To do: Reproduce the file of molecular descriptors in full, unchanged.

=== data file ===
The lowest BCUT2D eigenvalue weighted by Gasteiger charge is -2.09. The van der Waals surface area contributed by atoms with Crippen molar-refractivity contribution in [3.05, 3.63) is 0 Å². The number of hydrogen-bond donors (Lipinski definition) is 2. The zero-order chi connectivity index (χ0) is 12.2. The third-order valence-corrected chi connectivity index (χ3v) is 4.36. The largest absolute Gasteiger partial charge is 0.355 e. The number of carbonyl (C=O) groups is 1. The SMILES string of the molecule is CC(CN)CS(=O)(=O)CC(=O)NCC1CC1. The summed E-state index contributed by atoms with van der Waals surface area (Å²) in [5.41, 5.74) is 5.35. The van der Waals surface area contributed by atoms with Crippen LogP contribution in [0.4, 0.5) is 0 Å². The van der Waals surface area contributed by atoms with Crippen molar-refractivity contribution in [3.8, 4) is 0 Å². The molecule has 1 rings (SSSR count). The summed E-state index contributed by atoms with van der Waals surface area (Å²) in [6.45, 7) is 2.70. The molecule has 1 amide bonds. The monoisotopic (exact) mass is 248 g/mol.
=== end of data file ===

The lowest BCUT2D eigenvalue weighted by Gasteiger charge is -2.09. The van der Waals surface area contributed by atoms with Crippen molar-refractivity contribution in [3.05, 3.63) is 0 Å². The number of hydrogen-bond donors (Lipinski definition) is 2. The zero-order chi connectivity index (χ0) is 12.2. The third-order valence-corrected chi connectivity index (χ3v) is 4.36. The largest absolute Gasteiger partial charge is 0.355 e. The number of carbonyl (C=O) groups is 1. The SMILES string of the molecule is CC(CN)CS(=O)(=O)CC(=O)NCC1CC1. The summed E-state index contributed by atoms with van der Waals surface area (Å²) in [5.41, 5.74) is 5.35. The van der Waals surface area contributed by atoms with Crippen LogP contribution in [0.4, 0.5) is 0 Å². The van der Waals surface area contributed by atoms with Crippen molar-refractivity contribution in [3.8, 4) is 0 Å². The molecule has 1 rings (SSSR count). The summed E-state index contributed by atoms with van der Waals surface area (Å²) in [6.45, 7) is 2.70. The molecule has 1 amide bonds. The monoisotopic (exact) mass is 248 g/mol.